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RECORD NUMBER OF CROCODILE HATCHLINGS TAGGED AT TURKEY POINT NUCLEAR PLANT

 MIAMI, Sept. 2 /PRNewswire/ -- One year after Hurricane Andrew, the endangered American crocodiles that live and breed in the cooling canals associated with Florida Power & Light Company's Turkey Point nuclear plant appear to have weathered the storm without any ill effects.
 From late June when crocodile hatching season began to the end of August when the 1993 hatching season closed, FPL biologists have captured, tagged and returned to the wild a record number of 175 hatchlings from nine nesting sites. This is an increase from last year's record of 155 baby crocodiles from 12 nests.
 "The verdict is in on the crocodiles' ability to survive a hurricane as severe as Andrew. Not only did the rugged reptiles survive, but our studies indicate that over the past several years the crocodile population at Turkey Point has remained constant or possibly has increased," said Kurt Petersen, FPL's site superintendent of land utilization at Turkey Point. "The crocodile has been around for 200 million years and it is going to take more than Hurricane Andrew to wipe this population out."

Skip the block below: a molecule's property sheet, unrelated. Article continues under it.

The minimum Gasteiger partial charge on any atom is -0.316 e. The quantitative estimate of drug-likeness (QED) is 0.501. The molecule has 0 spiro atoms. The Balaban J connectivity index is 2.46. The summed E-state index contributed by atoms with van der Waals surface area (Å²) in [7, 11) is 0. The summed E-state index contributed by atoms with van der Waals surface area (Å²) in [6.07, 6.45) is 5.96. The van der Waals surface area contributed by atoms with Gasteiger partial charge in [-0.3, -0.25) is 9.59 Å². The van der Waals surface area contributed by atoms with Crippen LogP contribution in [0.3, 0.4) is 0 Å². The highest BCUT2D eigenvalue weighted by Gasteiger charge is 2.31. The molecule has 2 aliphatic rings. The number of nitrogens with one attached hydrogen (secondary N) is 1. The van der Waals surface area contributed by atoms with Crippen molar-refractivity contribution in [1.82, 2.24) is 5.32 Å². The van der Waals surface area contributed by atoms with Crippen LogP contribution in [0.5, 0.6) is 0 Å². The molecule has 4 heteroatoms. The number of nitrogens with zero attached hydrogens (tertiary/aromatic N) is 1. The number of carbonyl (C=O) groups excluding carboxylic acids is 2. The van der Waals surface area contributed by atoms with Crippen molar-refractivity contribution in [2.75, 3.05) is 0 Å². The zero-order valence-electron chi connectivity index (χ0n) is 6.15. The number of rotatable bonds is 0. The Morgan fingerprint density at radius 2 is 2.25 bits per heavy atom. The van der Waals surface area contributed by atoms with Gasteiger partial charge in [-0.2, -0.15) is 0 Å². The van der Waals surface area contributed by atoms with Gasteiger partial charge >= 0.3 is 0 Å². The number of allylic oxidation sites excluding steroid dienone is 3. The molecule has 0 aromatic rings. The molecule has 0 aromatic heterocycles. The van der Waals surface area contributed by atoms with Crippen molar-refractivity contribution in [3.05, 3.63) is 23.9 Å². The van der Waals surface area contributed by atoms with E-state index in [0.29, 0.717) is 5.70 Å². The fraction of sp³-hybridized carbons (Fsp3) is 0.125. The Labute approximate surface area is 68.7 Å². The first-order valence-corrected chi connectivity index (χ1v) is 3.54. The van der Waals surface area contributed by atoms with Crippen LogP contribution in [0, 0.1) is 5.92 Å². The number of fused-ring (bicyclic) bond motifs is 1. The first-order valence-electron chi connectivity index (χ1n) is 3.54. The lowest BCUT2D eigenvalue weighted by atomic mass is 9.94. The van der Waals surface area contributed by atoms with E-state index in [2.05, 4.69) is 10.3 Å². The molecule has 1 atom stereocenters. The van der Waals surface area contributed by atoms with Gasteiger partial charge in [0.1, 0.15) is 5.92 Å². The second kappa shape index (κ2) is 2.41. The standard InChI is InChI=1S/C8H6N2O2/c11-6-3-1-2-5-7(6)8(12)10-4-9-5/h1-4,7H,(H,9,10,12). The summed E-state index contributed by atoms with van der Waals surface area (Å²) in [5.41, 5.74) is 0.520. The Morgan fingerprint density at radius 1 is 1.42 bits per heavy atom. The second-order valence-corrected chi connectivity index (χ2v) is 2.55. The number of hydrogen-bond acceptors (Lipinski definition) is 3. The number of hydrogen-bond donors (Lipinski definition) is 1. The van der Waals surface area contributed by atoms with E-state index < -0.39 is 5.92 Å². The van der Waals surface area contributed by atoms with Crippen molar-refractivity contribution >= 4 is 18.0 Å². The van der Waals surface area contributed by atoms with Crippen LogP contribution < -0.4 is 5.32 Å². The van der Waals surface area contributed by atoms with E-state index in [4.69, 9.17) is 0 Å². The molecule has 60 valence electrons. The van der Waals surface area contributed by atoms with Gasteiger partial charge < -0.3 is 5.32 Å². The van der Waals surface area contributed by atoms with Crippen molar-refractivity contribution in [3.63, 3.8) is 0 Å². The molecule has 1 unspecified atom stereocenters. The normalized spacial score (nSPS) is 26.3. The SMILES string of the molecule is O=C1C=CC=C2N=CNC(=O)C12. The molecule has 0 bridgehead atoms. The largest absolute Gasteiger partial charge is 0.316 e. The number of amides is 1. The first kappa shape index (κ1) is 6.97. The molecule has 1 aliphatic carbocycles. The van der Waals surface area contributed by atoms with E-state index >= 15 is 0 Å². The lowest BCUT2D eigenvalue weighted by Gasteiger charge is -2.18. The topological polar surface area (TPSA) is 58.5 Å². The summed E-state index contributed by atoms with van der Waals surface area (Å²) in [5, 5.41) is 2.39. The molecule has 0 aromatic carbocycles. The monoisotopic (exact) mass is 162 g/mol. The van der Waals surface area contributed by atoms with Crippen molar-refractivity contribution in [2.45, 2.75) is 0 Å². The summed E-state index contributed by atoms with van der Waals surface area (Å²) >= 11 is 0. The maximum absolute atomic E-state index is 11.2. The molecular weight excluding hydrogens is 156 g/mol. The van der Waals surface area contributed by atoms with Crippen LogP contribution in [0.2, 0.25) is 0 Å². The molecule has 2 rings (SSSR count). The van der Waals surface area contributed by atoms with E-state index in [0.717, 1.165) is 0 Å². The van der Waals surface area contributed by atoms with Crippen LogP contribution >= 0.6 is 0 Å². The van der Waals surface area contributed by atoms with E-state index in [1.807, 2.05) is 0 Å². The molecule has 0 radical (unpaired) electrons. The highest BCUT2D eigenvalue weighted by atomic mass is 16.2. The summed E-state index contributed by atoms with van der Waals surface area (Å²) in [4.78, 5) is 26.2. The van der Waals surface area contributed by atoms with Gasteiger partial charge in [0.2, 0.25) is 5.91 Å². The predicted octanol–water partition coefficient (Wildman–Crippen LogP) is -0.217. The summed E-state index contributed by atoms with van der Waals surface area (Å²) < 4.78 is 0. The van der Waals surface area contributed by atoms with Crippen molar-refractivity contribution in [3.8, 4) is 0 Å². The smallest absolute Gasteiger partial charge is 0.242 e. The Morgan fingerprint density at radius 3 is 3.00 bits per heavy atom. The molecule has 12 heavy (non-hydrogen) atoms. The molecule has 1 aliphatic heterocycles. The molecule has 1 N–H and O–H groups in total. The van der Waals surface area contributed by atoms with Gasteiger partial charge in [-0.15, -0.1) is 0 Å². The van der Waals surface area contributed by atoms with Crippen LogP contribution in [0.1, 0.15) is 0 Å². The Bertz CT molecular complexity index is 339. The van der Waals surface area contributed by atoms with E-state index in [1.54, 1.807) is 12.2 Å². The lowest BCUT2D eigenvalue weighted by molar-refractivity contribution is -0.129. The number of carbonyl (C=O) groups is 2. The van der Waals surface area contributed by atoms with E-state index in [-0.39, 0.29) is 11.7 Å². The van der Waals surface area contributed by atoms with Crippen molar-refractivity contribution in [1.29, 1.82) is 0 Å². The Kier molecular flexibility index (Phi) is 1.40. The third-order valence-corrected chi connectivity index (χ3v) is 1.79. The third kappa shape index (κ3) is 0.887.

FPL began its crocodile monitoring program at Turkey Point in 1978. The man-made banks that were created as a result of the cooling canal construction are the ideal nesting sites for American crocodiles. The 168 miles of canals create an isolated, safe, saltwater habitat, where food is plentiful for the crocodiles.
 Turkey Point nuclear plant is one of three remaining American crocodile breeding sites in the United States. The other two, both located in southern Florida, are Everglades National Park and Key Largo.
 -0- 9/2/93
 /CONTACT: Ray Golden of Florida Power & Light Company Corporate Communications Dept., 305-552-3894 or 305-552-3895/


CO: Florida Power & Light Company; Turkey Point Nuclear Plant ST: Florida IN: UTI SU:

AW -- FL005 -- 8361 09/02/93 10:54 EDT
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Publication:PR Newswire
Date:Sep 2, 1993
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